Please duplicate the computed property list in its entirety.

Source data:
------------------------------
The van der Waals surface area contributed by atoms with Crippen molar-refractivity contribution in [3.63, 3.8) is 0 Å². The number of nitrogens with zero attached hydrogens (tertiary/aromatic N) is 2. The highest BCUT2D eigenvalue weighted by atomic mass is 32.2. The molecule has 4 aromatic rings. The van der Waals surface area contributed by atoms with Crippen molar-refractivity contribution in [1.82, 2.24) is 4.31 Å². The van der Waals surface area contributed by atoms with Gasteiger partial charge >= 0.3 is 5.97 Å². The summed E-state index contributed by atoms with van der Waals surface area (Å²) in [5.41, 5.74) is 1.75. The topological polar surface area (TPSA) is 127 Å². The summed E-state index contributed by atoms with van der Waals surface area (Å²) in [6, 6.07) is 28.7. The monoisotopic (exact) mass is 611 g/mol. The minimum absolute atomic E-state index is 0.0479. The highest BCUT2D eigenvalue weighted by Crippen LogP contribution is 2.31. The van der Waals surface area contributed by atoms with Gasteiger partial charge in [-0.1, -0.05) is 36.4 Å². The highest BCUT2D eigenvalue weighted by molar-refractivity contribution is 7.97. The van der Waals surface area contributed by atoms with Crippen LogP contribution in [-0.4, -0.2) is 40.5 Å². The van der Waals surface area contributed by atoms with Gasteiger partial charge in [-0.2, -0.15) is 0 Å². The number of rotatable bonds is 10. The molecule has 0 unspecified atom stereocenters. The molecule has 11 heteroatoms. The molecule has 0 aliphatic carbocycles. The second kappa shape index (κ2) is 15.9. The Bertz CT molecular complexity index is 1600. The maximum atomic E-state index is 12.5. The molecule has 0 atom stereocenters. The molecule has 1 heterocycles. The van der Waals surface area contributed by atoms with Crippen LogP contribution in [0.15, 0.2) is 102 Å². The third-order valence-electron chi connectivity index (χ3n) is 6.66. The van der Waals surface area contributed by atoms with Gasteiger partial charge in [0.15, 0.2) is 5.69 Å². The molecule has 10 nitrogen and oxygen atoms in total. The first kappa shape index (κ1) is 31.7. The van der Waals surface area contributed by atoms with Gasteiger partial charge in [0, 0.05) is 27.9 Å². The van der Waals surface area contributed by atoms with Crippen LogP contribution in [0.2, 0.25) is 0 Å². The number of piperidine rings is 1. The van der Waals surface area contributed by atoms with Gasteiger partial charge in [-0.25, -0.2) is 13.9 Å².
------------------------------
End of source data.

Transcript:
The van der Waals surface area contributed by atoms with Crippen molar-refractivity contribution in [3.63, 3.8) is 0 Å². The number of nitrogens with zero attached hydrogens (tertiary/aromatic N) is 2. The highest BCUT2D eigenvalue weighted by atomic mass is 32.2. The molecule has 4 aromatic rings. The van der Waals surface area contributed by atoms with Crippen molar-refractivity contribution in [1.82, 2.24) is 4.31 Å². The van der Waals surface area contributed by atoms with Gasteiger partial charge >= 0.3 is 5.97 Å². The summed E-state index contributed by atoms with van der Waals surface area (Å²) in [5.41, 5.74) is 1.75. The topological polar surface area (TPSA) is 127 Å². The summed E-state index contributed by atoms with van der Waals surface area (Å²) in [6, 6.07) is 28.7. The monoisotopic (exact) mass is 611 g/mol. The minimum absolute atomic E-state index is 0.0479. The highest BCUT2D eigenvalue weighted by Crippen LogP contribution is 2.31. The van der Waals surface area contributed by atoms with Gasteiger partial charge in [-0.1, -0.05) is 36.4 Å². The highest BCUT2D eigenvalue weighted by molar-refractivity contribution is 7.97. The van der Waals surface area contributed by atoms with Crippen LogP contribution in [-0.4, -0.2) is 40.5 Å². The van der Waals surface area contributed by atoms with Gasteiger partial charge in [-0.2, -0.15) is 0 Å². The number of rotatable bonds is 10. The molecule has 0 unspecified atom stereocenters. The molecule has 11 heteroatoms. The molecule has 0 aliphatic carbocycles. The second kappa shape index (κ2) is 15.9. The Bertz CT molecular complexity index is 1600. The maximum atomic E-state index is 12.5. The molecule has 0 atom stereocenters. The molecule has 1 heterocycles. The van der Waals surface area contributed by atoms with Crippen LogP contribution in [0.15, 0.2) is 102 Å². The third-order valence-electron chi connectivity index (χ3n) is 6.66. The van der Waals surface area contributed by atoms with Gasteiger partial charge in [0.15, 0.2) is 5.69 Å². The molecule has 10 nitrogen and oxygen atoms in total. The first kappa shape index (κ1) is 31.7. The van der Waals surface area contributed by atoms with Gasteiger partial charge in [0, 0.05) is 27.9 Å². The van der Waals surface area contributed by atoms with Crippen LogP contribution in [0.2, 0.25) is 0 Å². The number of piperidine rings is 1. The van der Waals surface area contributed by atoms with Gasteiger partial charge in [-0.25, -0.2) is 13.9 Å².